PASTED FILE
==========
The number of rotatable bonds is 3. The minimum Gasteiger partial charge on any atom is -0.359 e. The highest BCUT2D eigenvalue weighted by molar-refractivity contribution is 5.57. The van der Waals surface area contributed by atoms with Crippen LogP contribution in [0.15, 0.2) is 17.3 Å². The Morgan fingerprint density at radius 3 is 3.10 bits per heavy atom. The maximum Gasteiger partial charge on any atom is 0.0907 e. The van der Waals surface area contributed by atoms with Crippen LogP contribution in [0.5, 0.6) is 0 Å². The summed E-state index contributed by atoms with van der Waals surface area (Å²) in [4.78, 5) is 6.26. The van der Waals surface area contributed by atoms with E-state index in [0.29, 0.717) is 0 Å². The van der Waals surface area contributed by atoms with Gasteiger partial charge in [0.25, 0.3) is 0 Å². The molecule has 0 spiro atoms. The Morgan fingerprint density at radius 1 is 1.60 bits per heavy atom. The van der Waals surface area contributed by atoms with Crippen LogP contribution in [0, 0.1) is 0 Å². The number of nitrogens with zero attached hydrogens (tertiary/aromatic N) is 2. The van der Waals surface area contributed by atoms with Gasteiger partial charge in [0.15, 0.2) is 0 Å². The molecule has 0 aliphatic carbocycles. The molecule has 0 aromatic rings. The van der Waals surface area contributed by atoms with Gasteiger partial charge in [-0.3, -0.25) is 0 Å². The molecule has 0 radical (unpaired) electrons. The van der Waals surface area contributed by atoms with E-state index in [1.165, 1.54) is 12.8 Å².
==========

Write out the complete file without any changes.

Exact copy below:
The number of rotatable bonds is 3. The minimum Gasteiger partial charge on any atom is -0.359 e. The highest BCUT2D eigenvalue weighted by molar-refractivity contribution is 5.57. The van der Waals surface area contributed by atoms with Crippen LogP contribution in [0.15, 0.2) is 17.3 Å². The Morgan fingerprint density at radius 3 is 3.10 bits per heavy atom. The maximum Gasteiger partial charge on any atom is 0.0907 e. The van der Waals surface area contributed by atoms with Crippen LogP contribution in [0.5, 0.6) is 0 Å². The summed E-state index contributed by atoms with van der Waals surface area (Å²) in [4.78, 5) is 6.26. The van der Waals surface area contributed by atoms with E-state index in [0.29, 0.717) is 0 Å². The van der Waals surface area contributed by atoms with Gasteiger partial charge in [0.25, 0.3) is 0 Å². The molecule has 0 spiro atoms. The Morgan fingerprint density at radius 1 is 1.60 bits per heavy atom. The van der Waals surface area contributed by atoms with Crippen LogP contribution in [0, 0.1) is 0 Å². The number of nitrogens with zero attached hydrogens (tertiary/aromatic N) is 2. The van der Waals surface area contributed by atoms with Gasteiger partial charge in [0.15, 0.2) is 0 Å². The molecule has 0 aliphatic carbocycles. The molecule has 0 aromatic rings. The van der Waals surface area contributed by atoms with Gasteiger partial charge in [-0.3, -0.25) is 0 Å². The molecule has 0 radical (unpaired) electrons. The van der Waals surface area contributed by atoms with E-state index in [1.165, 1.54) is 12.8 Å².